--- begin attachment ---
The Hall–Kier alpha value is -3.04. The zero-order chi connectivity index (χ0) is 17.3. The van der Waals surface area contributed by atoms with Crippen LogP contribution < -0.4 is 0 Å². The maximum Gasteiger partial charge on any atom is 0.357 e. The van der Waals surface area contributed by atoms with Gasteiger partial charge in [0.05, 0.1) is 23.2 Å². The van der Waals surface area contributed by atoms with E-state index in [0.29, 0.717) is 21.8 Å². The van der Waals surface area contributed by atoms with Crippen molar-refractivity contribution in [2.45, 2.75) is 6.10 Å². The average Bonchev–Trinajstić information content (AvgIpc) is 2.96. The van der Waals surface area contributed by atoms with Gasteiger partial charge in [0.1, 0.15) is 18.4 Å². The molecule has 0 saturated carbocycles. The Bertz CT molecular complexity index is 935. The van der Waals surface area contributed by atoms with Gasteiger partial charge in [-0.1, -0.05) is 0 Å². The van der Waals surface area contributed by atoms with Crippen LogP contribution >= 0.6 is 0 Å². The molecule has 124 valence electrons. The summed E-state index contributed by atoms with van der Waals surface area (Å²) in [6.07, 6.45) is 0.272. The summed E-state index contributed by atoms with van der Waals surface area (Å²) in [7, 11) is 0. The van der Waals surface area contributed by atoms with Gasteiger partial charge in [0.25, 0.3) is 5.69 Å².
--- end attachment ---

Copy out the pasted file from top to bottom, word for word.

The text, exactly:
The Hall–Kier alpha value is -3.04. The zero-order chi connectivity index (χ0) is 17.3. The van der Waals surface area contributed by atoms with Crippen LogP contribution < -0.4 is 0 Å². The maximum Gasteiger partial charge on any atom is 0.357 e. The van der Waals surface area contributed by atoms with Gasteiger partial charge in [0.05, 0.1) is 23.2 Å². The van der Waals surface area contributed by atoms with E-state index in [0.29, 0.717) is 21.8 Å². The van der Waals surface area contributed by atoms with Crippen molar-refractivity contribution in [2.45, 2.75) is 6.10 Å². The average Bonchev–Trinajstić information content (AvgIpc) is 2.96. The van der Waals surface area contributed by atoms with Gasteiger partial charge in [0.1, 0.15) is 18.4 Å². The molecule has 0 saturated carbocycles. The Bertz CT molecular complexity index is 935. The van der Waals surface area contributed by atoms with Gasteiger partial charge in [-0.1, -0.05) is 0 Å². The van der Waals surface area contributed by atoms with Crippen LogP contribution >= 0.6 is 0 Å². The molecule has 124 valence electrons. The summed E-state index contributed by atoms with van der Waals surface area (Å²) in [6.07, 6.45) is 0.272. The summed E-state index contributed by atoms with van der Waals surface area (Å²) in [7, 11) is 0. The van der Waals surface area contributed by atoms with Gasteiger partial charge in [0.25, 0.3) is 5.69 Å².